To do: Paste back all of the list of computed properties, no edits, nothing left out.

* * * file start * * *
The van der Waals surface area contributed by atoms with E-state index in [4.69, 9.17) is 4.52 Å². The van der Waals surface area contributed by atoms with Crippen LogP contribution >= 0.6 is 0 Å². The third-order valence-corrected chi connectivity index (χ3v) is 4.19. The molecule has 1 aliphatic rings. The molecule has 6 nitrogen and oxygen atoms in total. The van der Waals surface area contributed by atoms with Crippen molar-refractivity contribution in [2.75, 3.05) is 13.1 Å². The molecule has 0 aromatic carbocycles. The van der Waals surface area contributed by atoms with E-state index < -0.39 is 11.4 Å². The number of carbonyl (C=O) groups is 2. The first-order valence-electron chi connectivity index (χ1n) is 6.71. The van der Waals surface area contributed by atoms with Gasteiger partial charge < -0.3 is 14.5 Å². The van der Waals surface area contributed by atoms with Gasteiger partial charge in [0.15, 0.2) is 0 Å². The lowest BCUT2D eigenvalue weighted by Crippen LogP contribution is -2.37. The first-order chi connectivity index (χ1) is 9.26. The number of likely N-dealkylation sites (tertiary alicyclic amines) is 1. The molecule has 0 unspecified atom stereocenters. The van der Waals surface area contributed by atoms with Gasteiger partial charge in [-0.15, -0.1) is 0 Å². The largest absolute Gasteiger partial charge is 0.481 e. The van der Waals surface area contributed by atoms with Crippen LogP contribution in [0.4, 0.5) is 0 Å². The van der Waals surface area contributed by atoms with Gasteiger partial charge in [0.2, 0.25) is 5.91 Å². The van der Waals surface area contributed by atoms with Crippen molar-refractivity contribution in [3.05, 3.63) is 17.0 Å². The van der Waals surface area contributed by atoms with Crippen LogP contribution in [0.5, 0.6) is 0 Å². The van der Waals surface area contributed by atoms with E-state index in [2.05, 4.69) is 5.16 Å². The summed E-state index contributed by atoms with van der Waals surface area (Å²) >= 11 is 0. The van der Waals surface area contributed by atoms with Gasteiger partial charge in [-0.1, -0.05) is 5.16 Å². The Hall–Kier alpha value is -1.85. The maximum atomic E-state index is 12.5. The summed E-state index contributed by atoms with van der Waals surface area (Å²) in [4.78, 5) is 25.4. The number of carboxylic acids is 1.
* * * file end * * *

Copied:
The van der Waals surface area contributed by atoms with E-state index in [4.69, 9.17) is 4.52 Å². The van der Waals surface area contributed by atoms with Crippen LogP contribution >= 0.6 is 0 Å². The third-order valence-corrected chi connectivity index (χ3v) is 4.19. The molecule has 1 aliphatic rings. The molecule has 6 nitrogen and oxygen atoms in total. The van der Waals surface area contributed by atoms with Crippen molar-refractivity contribution in [2.75, 3.05) is 13.1 Å². The molecule has 0 aromatic carbocycles. The van der Waals surface area contributed by atoms with E-state index < -0.39 is 11.4 Å². The number of carbonyl (C=O) groups is 2. The first-order valence-electron chi connectivity index (χ1n) is 6.71. The van der Waals surface area contributed by atoms with Gasteiger partial charge < -0.3 is 14.5 Å². The van der Waals surface area contributed by atoms with Gasteiger partial charge in [0.15, 0.2) is 0 Å². The lowest BCUT2D eigenvalue weighted by Crippen LogP contribution is -2.37. The first-order chi connectivity index (χ1) is 9.26. The number of likely N-dealkylation sites (tertiary alicyclic amines) is 1. The molecule has 0 unspecified atom stereocenters. The van der Waals surface area contributed by atoms with Gasteiger partial charge in [-0.15, -0.1) is 0 Å². The largest absolute Gasteiger partial charge is 0.481 e. The van der Waals surface area contributed by atoms with Crippen LogP contribution in [0.4, 0.5) is 0 Å². The van der Waals surface area contributed by atoms with Gasteiger partial charge in [0.2, 0.25) is 5.91 Å². The van der Waals surface area contributed by atoms with Crippen molar-refractivity contribution in [3.05, 3.63) is 17.0 Å². The van der Waals surface area contributed by atoms with Crippen LogP contribution in [0.5, 0.6) is 0 Å². The van der Waals surface area contributed by atoms with E-state index in [2.05, 4.69) is 5.16 Å². The summed E-state index contributed by atoms with van der Waals surface area (Å²) >= 11 is 0. The van der Waals surface area contributed by atoms with Gasteiger partial charge in [-0.1, -0.05) is 5.16 Å². The Hall–Kier alpha value is -1.85. The maximum atomic E-state index is 12.5. The summed E-state index contributed by atoms with van der Waals surface area (Å²) in [4.78, 5) is 25.4. The number of carboxylic acids is 1.